Lee, Sang Won (2007-08). Heat transfer characteristics of a two-pass trapezoidal channel and a novel heat pipe. Doctoral Dissertation. Thesis uri icon

abstract

  • The heat transfer characteristics of airflows in serpentine cooling channels in stator vanes of gas turbines and the novel QuTech(R) Heat Pipe (QTHP) for electronic cooling applications were studied. The cooling channels are modeled as smooth and roughened two-pass trapezoidal channels with a 180? turn over a range of Reynolds numbers between about 10,000 and 60,000. The naphthalene sublimation technique and the heat and mass transfer analogy were applied. The results showed that there was a very large variation of the local heat (mass) transfer distribution in the turn and downstream of the turn. The local heat (mass) transfer was high near the end wall and the downstream outer wall in the turn and was relatively low in two regions near the upstream outer wall and the downstream edge at the tip of the divider wall in the turn. The variation of the local heat (mass) transfer was larger with ribs on two opposite walls than with smooth walls. The regional average heat (mass) transfer was lower in the turn and higher in the entire channel with the flow entering the channel through the larger straight section than when the flow was reversed. The pressure drop across the turn was higher with the flow entering the channel through the larger channel than when the flow was reversed. Thermal performance of the QuTech(R) Heat Pipe was identified over a range of inclination angles between 90? and -90? and thermal mechanism of the QTHP was studied with GC-MS, ICP-OES, XRD, XPS, and DSC. This study resulted in the following findings: the performance of the QTHP was severely dependent on gravity; the QTHP utilizes water as working fluid; there were inorganic components such as Na, K, P, S, and Cr, etc.; and the vaporization temperature of the working fluid (mostly water) was lower than the boiling temperature of pure water. This was due to the presence of inorganic salt hydrates in the QTHP. It may be concluded that thermal performance of heat pipes increases with additional latent heat of fusion energy and energy required to release water molecules from salt hydrates.
  • The heat transfer characteristics of airflows in serpentine cooling channels in
    stator vanes of gas turbines and the novel QuTech(R) Heat Pipe (QTHP) for electronic
    cooling applications were studied. The cooling channels are modeled as smooth and
    roughened two-pass trapezoidal channels with a 180? turn over a range of Reynolds
    numbers between about 10,000 and 60,000. The naphthalene sublimation technique and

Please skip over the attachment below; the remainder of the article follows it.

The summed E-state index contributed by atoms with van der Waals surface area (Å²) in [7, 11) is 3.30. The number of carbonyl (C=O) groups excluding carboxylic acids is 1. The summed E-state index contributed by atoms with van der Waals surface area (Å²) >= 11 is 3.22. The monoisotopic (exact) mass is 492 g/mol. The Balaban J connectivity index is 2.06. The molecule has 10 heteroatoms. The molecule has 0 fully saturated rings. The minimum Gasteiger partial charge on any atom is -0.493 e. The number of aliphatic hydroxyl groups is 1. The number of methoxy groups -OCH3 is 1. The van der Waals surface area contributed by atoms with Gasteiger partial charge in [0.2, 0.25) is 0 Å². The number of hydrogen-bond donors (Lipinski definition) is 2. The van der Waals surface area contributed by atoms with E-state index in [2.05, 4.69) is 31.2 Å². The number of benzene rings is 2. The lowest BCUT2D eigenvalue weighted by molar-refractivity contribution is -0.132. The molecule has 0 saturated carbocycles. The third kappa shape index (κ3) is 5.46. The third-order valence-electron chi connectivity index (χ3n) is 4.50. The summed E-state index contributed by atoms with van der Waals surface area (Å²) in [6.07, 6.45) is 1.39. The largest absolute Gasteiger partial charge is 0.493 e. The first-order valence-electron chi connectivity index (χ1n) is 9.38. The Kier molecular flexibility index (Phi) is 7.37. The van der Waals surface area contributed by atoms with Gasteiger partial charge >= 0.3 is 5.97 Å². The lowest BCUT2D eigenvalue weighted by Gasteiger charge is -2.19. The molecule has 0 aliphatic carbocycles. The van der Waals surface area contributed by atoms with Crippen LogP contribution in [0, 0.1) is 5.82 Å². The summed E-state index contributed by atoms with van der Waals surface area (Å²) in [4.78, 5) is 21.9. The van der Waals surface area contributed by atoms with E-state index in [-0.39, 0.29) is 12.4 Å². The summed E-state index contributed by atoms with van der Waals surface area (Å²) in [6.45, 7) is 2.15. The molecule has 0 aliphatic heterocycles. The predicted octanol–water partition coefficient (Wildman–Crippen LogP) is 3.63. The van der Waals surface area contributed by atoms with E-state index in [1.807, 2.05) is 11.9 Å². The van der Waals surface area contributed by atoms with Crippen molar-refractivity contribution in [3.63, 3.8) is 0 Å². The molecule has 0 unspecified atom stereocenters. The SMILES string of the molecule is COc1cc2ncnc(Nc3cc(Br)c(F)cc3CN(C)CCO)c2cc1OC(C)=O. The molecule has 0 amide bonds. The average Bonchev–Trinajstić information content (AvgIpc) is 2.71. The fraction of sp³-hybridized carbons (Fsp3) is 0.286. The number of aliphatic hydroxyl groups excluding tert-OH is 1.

the heat and mass transfer analogy were applied. The results showed that there was a
    very large variation of the local heat (mass) transfer distribution in the turn and
    downstream of the turn. The local heat (mass) transfer was high near the end wall and
    the downstream outer wall in the turn and was relatively low in two regions near the
    upstream outer wall and the downstream edge at the tip of the divider wall in the turn.
    The variation of the local heat (mass) transfer was larger with ribs on two opposite walls
    than with smooth walls. The regional average heat (mass) transfer was lower in the turn
    and higher in the entire channel with the flow entering the channel through the larger
    straight section than when the flow was reversed. The pressure drop across the turn was higher with the flow entering the channel through the larger channel than when the flow
    was reversed.
    Thermal performance of the QuTech(R) Heat Pipe was identified over a range of
    inclination angles between 90? and -90? and thermal mechanism of the QTHP was
    studied with GC-MS, ICP-OES, XRD, XPS, and DSC. This study resulted in the
    following findings: the performance of the QTHP was severely dependent on gravity; the
    QTHP utilizes water as working fluid; there were inorganic components such as Na, K, P,
    S, and Cr, etc.; and the vaporization temperature of the working fluid (mostly water) was
    lower than the boiling temperature of pure water. This was due to the presence of
    inorganic salt hydrates in the QTHP. It may be concluded that thermal performance of
    heat pipes increases with additional latent heat of fusion energy and energy required to
    release water molecules from salt hydrates.

publication date

  • August 2007